## CONCLUSIONS

In order to pursue higher economical and ecological benefits, multi-objective ecological operation for cascade reservoirs (MOEOCR) is conducted to give comprehensive consideration to water requirements in power generation and ecological health. For the high-dimensional MOEOCR problem with complex hydraulic constraints, the traditional single objective optimization method has difficulty demonstrating a mutually constrained relationship between objectives. For this purpose, we construct the multi-objective ecological operation model for cascade reservoirs and adopt the MMOSFLA proposed which converts SFLA into a multi-objective method to solve the model. The MMOSFLA introduces chaotic population initialization, renewed frog grouping method, local search method, and evolution for an elite frog set based on cloud model.

The test function results verify that MMOSFLA outperforms other methods at search capability, diversity and distribution uniformity for the Pareto solution set. For the ZDT3 and DTLZ 6, the mean and STD of IGD and GD obtained by MMOSFLA are 2.2902 × 10^{–2} (9.42 × 10^{–2}), 4.0986 × 10^{–5} (1.50 × 10^{–5}) and 5.9284 × 10^{–3} (3.58 × 10^{–4}), 4.7883 × 10^{–6} (2.33 × 10^{–7}), respectively. Finally, the proposed MMOSFLA is applied in an MOEOCR problem of hydropower stations in Qingjiang River. The results reflect a competing relationship between the power generation and ecological water spill and shortage. At the same time, with comparison with other methods, the solution optimized by MMOSFLA brings about more economical and ecological benefits conforming to suitable and ideal ecological water requirements. The less mean and STD of IGD and GD indexes demonstrate better solution distribution and diversity. It can provide a feasible scheduling solution set for decision makers to regulate a scheduling mode which coordinates cascade power generation and downstream ecological protection for Geheyan and Gaobazhou reservoirs. Therefore, we provide an effective measure for solving complex and high-dimensional MOEOCR problems.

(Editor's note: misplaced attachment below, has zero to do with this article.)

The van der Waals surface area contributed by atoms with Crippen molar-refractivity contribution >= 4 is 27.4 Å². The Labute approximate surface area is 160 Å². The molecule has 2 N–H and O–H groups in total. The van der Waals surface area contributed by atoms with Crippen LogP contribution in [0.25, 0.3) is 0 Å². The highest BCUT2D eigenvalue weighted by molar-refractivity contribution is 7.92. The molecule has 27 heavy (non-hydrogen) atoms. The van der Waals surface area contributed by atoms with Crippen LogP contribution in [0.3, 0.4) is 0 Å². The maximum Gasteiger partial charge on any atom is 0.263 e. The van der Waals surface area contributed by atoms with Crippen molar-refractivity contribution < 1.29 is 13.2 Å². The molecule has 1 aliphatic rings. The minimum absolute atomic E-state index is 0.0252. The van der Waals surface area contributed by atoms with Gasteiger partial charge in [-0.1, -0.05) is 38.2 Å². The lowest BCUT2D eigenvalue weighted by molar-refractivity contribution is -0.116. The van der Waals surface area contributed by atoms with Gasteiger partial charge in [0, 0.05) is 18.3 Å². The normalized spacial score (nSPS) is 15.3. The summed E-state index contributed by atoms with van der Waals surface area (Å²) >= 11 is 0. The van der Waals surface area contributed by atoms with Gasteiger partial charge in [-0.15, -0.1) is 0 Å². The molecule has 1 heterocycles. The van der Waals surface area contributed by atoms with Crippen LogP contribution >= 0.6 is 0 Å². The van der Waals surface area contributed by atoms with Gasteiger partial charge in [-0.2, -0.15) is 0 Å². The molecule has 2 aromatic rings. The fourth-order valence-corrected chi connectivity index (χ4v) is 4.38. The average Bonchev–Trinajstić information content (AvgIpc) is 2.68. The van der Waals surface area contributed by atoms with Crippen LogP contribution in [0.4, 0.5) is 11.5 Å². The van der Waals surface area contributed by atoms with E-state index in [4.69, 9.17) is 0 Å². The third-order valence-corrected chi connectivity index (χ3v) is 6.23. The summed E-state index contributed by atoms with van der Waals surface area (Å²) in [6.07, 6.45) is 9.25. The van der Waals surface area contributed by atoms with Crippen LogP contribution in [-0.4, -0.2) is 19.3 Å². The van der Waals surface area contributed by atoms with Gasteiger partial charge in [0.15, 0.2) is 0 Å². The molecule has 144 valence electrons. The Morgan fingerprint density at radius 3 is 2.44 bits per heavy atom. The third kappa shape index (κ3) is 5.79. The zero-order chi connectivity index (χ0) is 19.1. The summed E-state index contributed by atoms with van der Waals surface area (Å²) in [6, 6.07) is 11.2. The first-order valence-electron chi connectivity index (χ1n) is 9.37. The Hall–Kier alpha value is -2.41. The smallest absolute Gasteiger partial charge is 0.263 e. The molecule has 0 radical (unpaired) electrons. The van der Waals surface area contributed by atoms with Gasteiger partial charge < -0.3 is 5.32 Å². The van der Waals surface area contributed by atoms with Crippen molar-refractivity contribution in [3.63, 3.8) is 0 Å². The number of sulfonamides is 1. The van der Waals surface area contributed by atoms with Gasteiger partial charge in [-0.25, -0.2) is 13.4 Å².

Future study could emphasize on using stochastic rainfall and distributed run-off models to generate large amounts of inflow scenarios and test how the cascade reservoirs behave under all scenarios (Dimitriadis *et al.* 2016; Dimitriadis & Koutsoyiannis 2018). In addition, the expected Pareto front and its variability due to inflow uncertainty can also be estimated to determine more desirable reservoir operation rules.

## ACKNOWLEDGEMENTS

This research was funded by The National Key Basic Research Program of China (973 Program) (2012CB417006), and the National Science Support Plan Project of China (2009BAC56B03), the Research and Extension Project of Hydraulic Science and Technology in Shanxi Province ‘Study on the Key Technology for Joint Optimal Operation of Complex Multi-Reservoir System and Water Network’, the Science and Technology Project of Yunnan Water Resources Department ‘Comprehensive Water Saving and Unconventional Water Utilization Research’.